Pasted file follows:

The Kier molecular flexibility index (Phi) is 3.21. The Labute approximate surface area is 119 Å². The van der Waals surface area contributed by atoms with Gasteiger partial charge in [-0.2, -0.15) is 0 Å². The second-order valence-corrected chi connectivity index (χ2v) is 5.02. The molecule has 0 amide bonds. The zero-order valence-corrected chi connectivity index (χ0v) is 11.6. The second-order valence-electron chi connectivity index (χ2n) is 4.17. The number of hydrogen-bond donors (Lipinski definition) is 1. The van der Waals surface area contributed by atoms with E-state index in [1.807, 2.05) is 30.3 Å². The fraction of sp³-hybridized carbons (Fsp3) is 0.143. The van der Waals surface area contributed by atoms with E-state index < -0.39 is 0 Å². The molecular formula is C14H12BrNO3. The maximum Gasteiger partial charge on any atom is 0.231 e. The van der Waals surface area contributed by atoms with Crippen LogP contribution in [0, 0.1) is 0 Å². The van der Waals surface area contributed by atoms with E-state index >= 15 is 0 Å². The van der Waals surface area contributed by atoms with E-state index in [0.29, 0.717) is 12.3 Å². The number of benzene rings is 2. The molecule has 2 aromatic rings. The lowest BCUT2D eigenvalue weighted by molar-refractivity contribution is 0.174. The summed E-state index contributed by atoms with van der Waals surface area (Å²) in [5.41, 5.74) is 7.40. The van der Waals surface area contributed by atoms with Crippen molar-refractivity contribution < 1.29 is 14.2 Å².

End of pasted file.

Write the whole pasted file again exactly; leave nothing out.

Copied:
The Kier molecular flexibility index (Phi) is 3.21. The Labute approximate surface area is 119 Å². The van der Waals surface area contributed by atoms with Gasteiger partial charge in [-0.2, -0.15) is 0 Å². The second-order valence-corrected chi connectivity index (χ2v) is 5.02. The molecule has 0 amide bonds. The zero-order valence-corrected chi connectivity index (χ0v) is 11.6. The second-order valence-electron chi connectivity index (χ2n) is 4.17. The number of hydrogen-bond donors (Lipinski definition) is 1. The van der Waals surface area contributed by atoms with E-state index in [1.807, 2.05) is 30.3 Å². The fraction of sp³-hybridized carbons (Fsp3) is 0.143. The van der Waals surface area contributed by atoms with E-state index < -0.39 is 0 Å². The molecular formula is C14H12BrNO3. The maximum Gasteiger partial charge on any atom is 0.231 e. The van der Waals surface area contributed by atoms with Crippen LogP contribution in [0, 0.1) is 0 Å². The van der Waals surface area contributed by atoms with E-state index >= 15 is 0 Å². The van der Waals surface area contributed by atoms with E-state index in [0.29, 0.717) is 12.3 Å². The number of benzene rings is 2. The molecule has 2 aromatic rings. The lowest BCUT2D eigenvalue weighted by molar-refractivity contribution is 0.174. The summed E-state index contributed by atoms with van der Waals surface area (Å²) in [5.41, 5.74) is 7.40. The van der Waals surface area contributed by atoms with Crippen molar-refractivity contribution < 1.29 is 14.2 Å².